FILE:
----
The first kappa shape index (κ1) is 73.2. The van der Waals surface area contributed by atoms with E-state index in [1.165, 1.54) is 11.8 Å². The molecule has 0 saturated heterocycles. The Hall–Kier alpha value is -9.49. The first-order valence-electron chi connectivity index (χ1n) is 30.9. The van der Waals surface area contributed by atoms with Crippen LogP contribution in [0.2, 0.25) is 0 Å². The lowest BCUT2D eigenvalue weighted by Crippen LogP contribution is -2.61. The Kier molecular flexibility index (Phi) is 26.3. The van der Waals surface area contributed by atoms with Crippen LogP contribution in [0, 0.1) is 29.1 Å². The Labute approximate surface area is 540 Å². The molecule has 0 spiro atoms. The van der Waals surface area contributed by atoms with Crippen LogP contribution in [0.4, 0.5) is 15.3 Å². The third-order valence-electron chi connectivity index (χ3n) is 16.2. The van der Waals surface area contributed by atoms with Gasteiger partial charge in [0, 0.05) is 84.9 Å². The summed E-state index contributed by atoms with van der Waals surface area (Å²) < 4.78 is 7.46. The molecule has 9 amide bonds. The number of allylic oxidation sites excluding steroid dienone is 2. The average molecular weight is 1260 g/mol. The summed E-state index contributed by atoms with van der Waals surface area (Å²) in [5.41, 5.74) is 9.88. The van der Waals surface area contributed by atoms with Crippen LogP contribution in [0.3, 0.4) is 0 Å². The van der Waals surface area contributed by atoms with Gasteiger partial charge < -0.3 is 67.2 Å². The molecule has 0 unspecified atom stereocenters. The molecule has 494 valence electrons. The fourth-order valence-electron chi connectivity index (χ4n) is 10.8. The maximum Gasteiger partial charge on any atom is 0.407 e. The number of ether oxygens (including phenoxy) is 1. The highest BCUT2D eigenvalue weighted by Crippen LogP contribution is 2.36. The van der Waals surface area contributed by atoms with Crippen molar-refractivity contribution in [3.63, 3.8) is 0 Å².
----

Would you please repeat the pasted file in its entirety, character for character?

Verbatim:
The first kappa shape index (κ1) is 73.2. The van der Waals surface area contributed by atoms with E-state index in [1.165, 1.54) is 11.8 Å². The molecule has 0 saturated heterocycles. The Hall–Kier alpha value is -9.49. The first-order valence-electron chi connectivity index (χ1n) is 30.9. The van der Waals surface area contributed by atoms with Crippen LogP contribution in [0.2, 0.25) is 0 Å². The lowest BCUT2D eigenvalue weighted by Crippen LogP contribution is -2.61. The Kier molecular flexibility index (Phi) is 26.3. The van der Waals surface area contributed by atoms with Crippen LogP contribution in [0, 0.1) is 29.1 Å². The Labute approximate surface area is 540 Å². The molecule has 0 spiro atoms. The van der Waals surface area contributed by atoms with Crippen LogP contribution in [0.4, 0.5) is 15.3 Å². The third-order valence-electron chi connectivity index (χ3n) is 16.2. The van der Waals surface area contributed by atoms with Gasteiger partial charge in [0, 0.05) is 84.9 Å². The summed E-state index contributed by atoms with van der Waals surface area (Å²) < 4.78 is 7.46. The molecule has 9 amide bonds. The number of allylic oxidation sites excluding steroid dienone is 2. The average molecular weight is 1260 g/mol. The summed E-state index contributed by atoms with van der Waals surface area (Å²) in [5.41, 5.74) is 9.88. The van der Waals surface area contributed by atoms with Crippen LogP contribution in [0.3, 0.4) is 0 Å². The van der Waals surface area contributed by atoms with Gasteiger partial charge < -0.3 is 67.2 Å². The molecule has 0 unspecified atom stereocenters. The molecule has 494 valence electrons. The fourth-order valence-electron chi connectivity index (χ4n) is 10.8. The maximum Gasteiger partial charge on any atom is 0.407 e. The number of ether oxygens (including phenoxy) is 1. The highest BCUT2D eigenvalue weighted by Crippen LogP contribution is 2.36. The van der Waals surface area contributed by atoms with Crippen molar-refractivity contribution in [3.63, 3.8) is 0 Å².